Harry could have laughed out loud with relief. He was safe. There was simply no way that Snape would dare to try to hurt him if Dumbledore was watching. Perhaps that was why Snape was looking so angry as the teams marched onto the field, something that Ron noticed, too. "I've never seen Snape look so mean," he told Hermione. "Look -- they're off. Ouch!"And for the next several pages, the narrator ignores Harry -- who is flying around above them -- and tells us about Ron and Neville's fight with Draco Malfoy. Eventually, Rowling non-transitions us back to Harry's point of view:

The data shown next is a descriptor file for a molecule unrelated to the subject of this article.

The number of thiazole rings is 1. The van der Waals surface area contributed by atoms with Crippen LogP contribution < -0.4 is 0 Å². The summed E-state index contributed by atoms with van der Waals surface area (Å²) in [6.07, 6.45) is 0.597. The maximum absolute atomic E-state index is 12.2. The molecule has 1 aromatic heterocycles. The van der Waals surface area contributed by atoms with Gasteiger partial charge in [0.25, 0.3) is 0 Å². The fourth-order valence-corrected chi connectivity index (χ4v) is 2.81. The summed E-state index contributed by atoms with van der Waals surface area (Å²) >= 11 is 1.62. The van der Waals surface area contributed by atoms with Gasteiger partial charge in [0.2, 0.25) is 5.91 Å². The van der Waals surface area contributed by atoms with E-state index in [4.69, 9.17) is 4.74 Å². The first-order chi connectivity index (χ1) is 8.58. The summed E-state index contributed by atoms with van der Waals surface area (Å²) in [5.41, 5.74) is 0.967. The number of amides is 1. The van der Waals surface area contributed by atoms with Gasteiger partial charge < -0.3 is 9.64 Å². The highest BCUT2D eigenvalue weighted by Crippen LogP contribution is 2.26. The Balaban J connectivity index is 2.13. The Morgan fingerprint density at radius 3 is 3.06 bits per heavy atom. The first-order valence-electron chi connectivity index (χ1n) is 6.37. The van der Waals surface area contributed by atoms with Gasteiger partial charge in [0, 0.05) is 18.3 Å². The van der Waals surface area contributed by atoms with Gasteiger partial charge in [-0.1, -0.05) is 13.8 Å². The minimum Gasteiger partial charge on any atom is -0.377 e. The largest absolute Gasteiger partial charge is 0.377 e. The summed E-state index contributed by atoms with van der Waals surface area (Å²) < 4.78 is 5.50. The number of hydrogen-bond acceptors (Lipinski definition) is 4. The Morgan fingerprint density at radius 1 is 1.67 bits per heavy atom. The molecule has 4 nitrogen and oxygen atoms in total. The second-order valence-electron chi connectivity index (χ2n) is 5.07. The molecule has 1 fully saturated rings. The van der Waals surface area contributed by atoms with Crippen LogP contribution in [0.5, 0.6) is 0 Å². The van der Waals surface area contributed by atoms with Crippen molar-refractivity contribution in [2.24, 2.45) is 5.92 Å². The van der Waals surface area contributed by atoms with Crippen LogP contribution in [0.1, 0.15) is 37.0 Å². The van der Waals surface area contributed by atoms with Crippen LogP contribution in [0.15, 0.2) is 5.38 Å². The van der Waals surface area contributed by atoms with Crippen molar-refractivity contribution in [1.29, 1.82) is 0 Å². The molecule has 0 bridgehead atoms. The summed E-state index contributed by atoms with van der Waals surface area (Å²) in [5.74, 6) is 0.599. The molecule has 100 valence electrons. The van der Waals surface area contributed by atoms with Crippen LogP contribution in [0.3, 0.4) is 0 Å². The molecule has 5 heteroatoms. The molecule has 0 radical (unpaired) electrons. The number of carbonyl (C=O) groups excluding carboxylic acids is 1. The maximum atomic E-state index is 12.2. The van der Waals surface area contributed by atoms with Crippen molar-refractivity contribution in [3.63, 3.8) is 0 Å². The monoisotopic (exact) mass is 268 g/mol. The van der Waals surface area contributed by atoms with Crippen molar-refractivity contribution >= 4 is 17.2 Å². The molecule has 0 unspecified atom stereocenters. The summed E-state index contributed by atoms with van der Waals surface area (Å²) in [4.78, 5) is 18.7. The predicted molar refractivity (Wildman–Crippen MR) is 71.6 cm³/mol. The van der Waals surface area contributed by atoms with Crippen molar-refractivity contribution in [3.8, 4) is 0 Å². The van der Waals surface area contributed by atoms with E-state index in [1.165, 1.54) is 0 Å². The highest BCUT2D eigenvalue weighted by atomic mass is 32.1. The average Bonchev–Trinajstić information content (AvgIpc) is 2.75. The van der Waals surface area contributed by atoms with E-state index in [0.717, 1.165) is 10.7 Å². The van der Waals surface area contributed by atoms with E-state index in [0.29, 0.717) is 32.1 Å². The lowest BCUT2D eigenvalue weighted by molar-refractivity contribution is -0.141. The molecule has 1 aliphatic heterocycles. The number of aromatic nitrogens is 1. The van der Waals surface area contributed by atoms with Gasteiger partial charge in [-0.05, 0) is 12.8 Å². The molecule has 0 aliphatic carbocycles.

"Ron! Ron! Where are you? The game's over! Harry's won! We've won! Gryffindor is in the lead!" shrieked Hermione, dancing up and down on her seat and hugging Parvati Patil in the row in front. Harry jumped off his broom, a foot from the ground. He couldn't believe it.Now I don't really feel like getting into an argument on the literary merits of Harry Potter just now. I'm not positive that this is a horrible inconsistency... after all, I read it a number of times before noticing it. (I won't tell you how many times I've read the book, (1) because I'm embarrassed to, and (2) because I've lost count. Ok, so mostly just (2).) Do authors do this kind of thing frequently? Would I get marked down in novel-writing class if I had a sudden point-of-view shift like that? It's just so weird, because otherwise, the whole cannon is from Harry's point of view.